UK’s £34m HGV bootcamps begin with demand for free courses seemingly high

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Free HGV driver training courses have begun in the UK courtesy of the government's £34m HGV bootcamp scheme. Twenty one colleges and independent firms have been authorised to run bootcamps, many of which are said to be fully booked until spring 2022.

UK’s £34m HGV bootcamps begin with demand for free courses seemingly high
© Copyright Ian Rainey

In the words of the government, the bootcamps provide “free, flexible, intensive courses designed to train drivers to be road ready and gain their licence, offering people the chance to launch well-paid careers in the logistics sector.”

The government adds that people that successfully complete the HGV courses are guaranteed a job interview with an employer, and the first drivers are expected to be on the road from March 2022. In addition, the scheme has now been expanded to 11,000 places at the cost of £34 million.

As feweek.co.uk reports, the Department for Education has granted 21 colleges and independent companies the ability to run the bootcamps. Interestingly, 8 of those selected have not yet been subject to a full Ofsted inspection. Moreover, among those who were inspected, 3 providers were handed a ‘requires improvement’ verdict. The others are all rated either ‘good’ or ‘outstanding’.

According to the government, the courses are in “high demand” with more than 2,000 people having already expressed an interest in signing up with the National Career Service and hundreds more through Jobcentre and the DfE helpline.

Driver trainer Paul Moon, who works at 2 Start, also spoke of the high demand for the bootcamps. He told the BBC that the company was fully booked up until April, and that it was not alone.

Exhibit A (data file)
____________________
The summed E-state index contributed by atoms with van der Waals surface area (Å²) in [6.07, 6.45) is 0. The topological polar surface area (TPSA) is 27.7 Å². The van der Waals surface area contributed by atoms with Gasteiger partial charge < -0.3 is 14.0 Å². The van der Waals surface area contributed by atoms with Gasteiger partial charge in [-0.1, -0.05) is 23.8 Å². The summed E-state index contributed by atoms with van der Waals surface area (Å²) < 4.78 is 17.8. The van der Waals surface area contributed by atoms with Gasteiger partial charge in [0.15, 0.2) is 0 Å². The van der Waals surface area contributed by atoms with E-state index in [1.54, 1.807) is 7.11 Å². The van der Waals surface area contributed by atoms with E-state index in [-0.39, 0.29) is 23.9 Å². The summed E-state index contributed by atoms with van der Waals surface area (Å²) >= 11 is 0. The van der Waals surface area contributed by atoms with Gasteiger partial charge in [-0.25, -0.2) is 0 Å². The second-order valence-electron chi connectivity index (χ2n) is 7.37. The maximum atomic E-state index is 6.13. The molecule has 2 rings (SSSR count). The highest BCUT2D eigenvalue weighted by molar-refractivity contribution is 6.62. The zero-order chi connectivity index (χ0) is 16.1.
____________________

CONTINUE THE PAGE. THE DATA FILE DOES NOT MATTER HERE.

Amid the increased interest in the profession, the DVSA is also making capacity available for 500 more HGV driving tests a week, equivalent to up to 26,000 more per year.

It is hoped that the newly trained HGV drivers will go a long way to remedying the UK’s current lorry driver shortage. In the last few months, there have been signs that shortage is declining, something that Logistics UK’s latest update has seemingly confirmed.

This morning, the trade body wrote on LinkedIn:

“The number of HGV drivers fell 72,000 in the second quarter compared with the same time in 2019, leaving the workforce 23.4% smaller than it was at the outset of the pandemic. However, the situation is beginning to ease, with a fall of 44,000 or 14% in the third quarter compared with Q3 2019.”

Transport Secretary Grant Shapps  also believes the UK’s driver shortage is waning. He said the training camps would “provide a further boost for the sector as we work together towards its recovery.”

Despite those positives, many of the issues that caused the shortage in the first place have not disappeared. This hasn’t been looked over by Logistics UK, who have repeated their call for driver facilities to be improved among other things:

“Logistics UK has underlined that more needs to be done to meaningfully address long-term staffing shortages and we have highlighted the action needed in the areas of immigration policy, training and improvement of driver facilities.”


Photo © Copyright Ian Rainey and licensed for reuse under this Creative Commons Licence

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